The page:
For A-Z Office Resource, Nashville, Tennessee, success is an acquired taste. In fact, Robbie Clark, A-Z president, estimates the company has made 20 acquisitions in the same number of years. How does A-Z find its prospects?
“We find dealers looking to sell in various ways,” says Robbie. “Some come from our relationships, ISG and other industry meetings; some tell wholesalers they are ready to get out. Also, our vice president of mergers and acquisitions, Tiffany Cooper, worked in manufacturing sales and for S.P. Richards, so she has a lot of contacts.”
But just because these dealers want to sell doesn’t always mean they want to get out of the business entirely. “Their company’s legacy is important to many independent dealers,” continues Robbie. “They care about their employees and communities. Some want to eliminate the day-to-day headaches but want to stay with the company. So we hire them and let the owners keep their style. We even cobrand our marketing and sales materials. It’s interesting: the companies we acquired early on, we would tell they could keep their brand name for seven or eight years. The more recent acquisitions will keep their brand for three to four years and already be saying, ‘We are part of A-Z.’ We’ve found it’s important to let them go at their own pace.”
And employees? “If they are good people, we keep them, even if we have to relocate them, and some get higher positions,” says Robbie. “So far, we’ve kept about 80 percent of the employees from our acquisitions and 90 percent of their business.”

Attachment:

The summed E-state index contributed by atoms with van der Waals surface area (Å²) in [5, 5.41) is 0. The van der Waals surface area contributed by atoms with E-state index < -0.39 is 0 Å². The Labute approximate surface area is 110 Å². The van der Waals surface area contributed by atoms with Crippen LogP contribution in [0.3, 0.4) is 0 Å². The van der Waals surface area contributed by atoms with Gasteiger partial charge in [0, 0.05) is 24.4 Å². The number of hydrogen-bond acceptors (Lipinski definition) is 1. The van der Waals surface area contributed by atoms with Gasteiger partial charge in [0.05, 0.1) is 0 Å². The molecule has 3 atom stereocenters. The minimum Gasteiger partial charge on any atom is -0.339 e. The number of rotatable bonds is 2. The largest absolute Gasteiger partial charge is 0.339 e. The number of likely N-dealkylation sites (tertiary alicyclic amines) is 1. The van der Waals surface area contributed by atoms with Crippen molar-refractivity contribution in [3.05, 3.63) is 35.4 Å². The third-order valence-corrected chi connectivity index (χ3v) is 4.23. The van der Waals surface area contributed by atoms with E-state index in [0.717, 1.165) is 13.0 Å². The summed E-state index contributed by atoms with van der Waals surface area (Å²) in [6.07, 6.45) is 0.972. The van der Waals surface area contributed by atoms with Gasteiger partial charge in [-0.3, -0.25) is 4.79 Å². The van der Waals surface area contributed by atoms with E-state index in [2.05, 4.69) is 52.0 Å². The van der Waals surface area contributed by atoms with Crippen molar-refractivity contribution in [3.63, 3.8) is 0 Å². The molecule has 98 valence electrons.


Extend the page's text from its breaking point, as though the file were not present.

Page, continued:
Robbie credits the company’s culture for these impressive retention rates: “Most of our senior management have been there 20 to 25 years. They started as drivers or in the warehouse or customer service. We promote from within. When you give people a career path, they stick around.”
That’s not to say all the staff are nearing retirement—far from it. According to Robbie, the company has many younger managers and he believes this is one key to success.
Another is the company’s leadership approach. “With the right people, there’s no need to micromanage,” explains Robbie. “Our style is to give people goals, then get out of the way. We let them develop the plan and find the solutions. We have minimal turnover and I think this is why.
“The owners, Butch and Julia, are another reason for the company’s success,” he continues. “Sometimes, they care more about the employees than themselves.”
He gives an example: “The owners were fighting off Staples until, finally, the company gave them a price they couldn’t refuse. But three days later, they backed out of the deal. They couldn’t watch Staples tear the company apart. Butch said they couldn’t watch their good employees be sent home [jobless] one by one.”
For other dealers looking to stay in the game, Robbie offers this advice: “Keep up on the world and adjust. I often hear dealers complain about millennials and younger generations. Instead, these dealers should create a culture that attracts and retains younger employees and customers. Get the next generation of leadership up to speed, then get out of the way.”
And Robbie is feeling positive about the future: “Independent dealers who invest in growth can compete. A-Z’s goal is to hit $60 million by 2025 and we are well on track to meet it.”
Top management: Robbie Clark, president; Chris Giles, vice president—sales; Tiffany Cooper, vice president—mergers and acquisitions; Bill Vaughan, vice president—business development
Number of employees: 165
Annual sales: $58 million
First-call wholesaler: Essendant
Online business: 50%